Support for Learning
Read about school counselling and special pedagogy at the International School of Älmhult.
The Role of the Counsellor
In Sweden all schools have a counsellor who works with students and staff. The counsellor's main task is to promote a good psycho-social work environment for students in the school. Activities include work to prevent bullying and to promote effective communication. The Counsellor aims to support the achievement of a balanced school life for all students.
A lot of the counsellor's work involves conversation. The talks can take place with individual students, with student groups or classes, with parents and with staff. The talks can be off different nature. The talks may be supportive, motivating or about feelings and thoughts that students may have.
School counsellor is bound by confidentiality, which means that he or she cannot tell anyone what was said during the talks. The counsellor can only share information with teacher or other authorities, e.g. BUP if there is an agreement with the student or/and parents. The counsellor can have talks with a student without consent from the parents if the student is 12 years old and depending how mature the student is. With younger students the counsellor must have consent from parents. The counsellor has the right to withhold information from the student's parents if there is a risk that the child may be put in a danger, e.g. suspected child abuse. The confidentiality can be broken by a so called notification to the social services if that a child is suspected to be threatened, suspects of any kind of abuse or if the student is treated seriously ill in any way.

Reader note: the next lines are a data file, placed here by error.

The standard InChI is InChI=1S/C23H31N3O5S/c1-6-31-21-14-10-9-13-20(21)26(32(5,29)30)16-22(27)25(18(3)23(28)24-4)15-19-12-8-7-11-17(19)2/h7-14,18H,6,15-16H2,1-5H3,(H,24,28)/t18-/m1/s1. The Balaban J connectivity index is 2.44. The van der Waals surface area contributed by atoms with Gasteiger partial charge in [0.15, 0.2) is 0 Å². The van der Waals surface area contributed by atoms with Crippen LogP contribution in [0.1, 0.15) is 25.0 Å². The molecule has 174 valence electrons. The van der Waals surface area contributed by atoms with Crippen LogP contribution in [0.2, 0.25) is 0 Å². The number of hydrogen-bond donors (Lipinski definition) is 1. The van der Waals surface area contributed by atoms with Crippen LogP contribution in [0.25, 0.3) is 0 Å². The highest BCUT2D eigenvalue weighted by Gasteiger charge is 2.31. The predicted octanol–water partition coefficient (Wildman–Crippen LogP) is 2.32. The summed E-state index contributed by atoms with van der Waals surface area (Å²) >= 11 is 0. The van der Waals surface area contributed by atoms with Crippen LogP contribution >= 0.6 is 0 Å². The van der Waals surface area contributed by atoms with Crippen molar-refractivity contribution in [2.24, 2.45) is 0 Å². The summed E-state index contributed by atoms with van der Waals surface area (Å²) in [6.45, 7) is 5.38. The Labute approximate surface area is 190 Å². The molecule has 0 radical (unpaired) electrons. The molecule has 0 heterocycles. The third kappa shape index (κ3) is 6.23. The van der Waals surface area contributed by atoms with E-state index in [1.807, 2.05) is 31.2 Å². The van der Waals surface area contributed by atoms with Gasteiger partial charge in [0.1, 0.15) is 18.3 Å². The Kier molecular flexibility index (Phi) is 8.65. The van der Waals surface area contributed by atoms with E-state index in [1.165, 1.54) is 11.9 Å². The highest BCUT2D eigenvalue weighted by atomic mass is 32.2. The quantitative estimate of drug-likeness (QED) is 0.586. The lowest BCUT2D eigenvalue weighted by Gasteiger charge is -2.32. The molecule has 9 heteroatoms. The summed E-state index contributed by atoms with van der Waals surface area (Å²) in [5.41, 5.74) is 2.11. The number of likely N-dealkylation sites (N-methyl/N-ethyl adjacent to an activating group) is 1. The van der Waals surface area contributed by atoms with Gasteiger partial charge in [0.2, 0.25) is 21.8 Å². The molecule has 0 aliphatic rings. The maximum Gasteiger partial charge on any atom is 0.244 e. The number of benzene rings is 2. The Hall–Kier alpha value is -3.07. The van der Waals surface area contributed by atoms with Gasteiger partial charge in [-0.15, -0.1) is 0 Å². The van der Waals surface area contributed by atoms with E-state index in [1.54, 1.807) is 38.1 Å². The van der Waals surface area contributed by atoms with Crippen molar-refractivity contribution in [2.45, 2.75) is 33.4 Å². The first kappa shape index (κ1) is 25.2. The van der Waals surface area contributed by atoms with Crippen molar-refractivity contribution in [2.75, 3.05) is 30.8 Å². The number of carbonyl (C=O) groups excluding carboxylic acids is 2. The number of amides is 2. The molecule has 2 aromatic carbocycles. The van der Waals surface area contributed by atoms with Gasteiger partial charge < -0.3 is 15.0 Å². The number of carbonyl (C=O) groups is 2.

Duty to Report
According to the law of social service (SoL) Chapter 14, § 1 a counsellor is guilty to notify the social service if there is a suspicion that a child is mistreated. It may be a suspicion regarding, e.g. physical or psychological abuse, sexual abuse, that a child doesn't get their basic needs such as lack of food, clothing and care. This also applies to other staff at the school.
The Counsellor’s Role at ISÄ
- The counsellor is available primarily for students, and for staff for consulting and or coaching regarding students.
- If a situation occurs, teachers try to resolve the situation first, because it is the teacher who has the most contact with the student and is the person at school who knows the student best.
- Parents should first turn to the teachers regarding situations that affect their children. If the teacher sees a need for a student to have talks with the counsellor, the teacher can suggest this to parents and obtain consent for the talks with student under the age of 12 years. It is good to inform parents that their child needs to see the counsellor even if the child is older than 12 years because it is always good to have the parents on board.
- The counsellor will be involved when the teacher feels that they cannot handle a situation, on request of the principal and the parents or if the student comes to the counsellor on their own.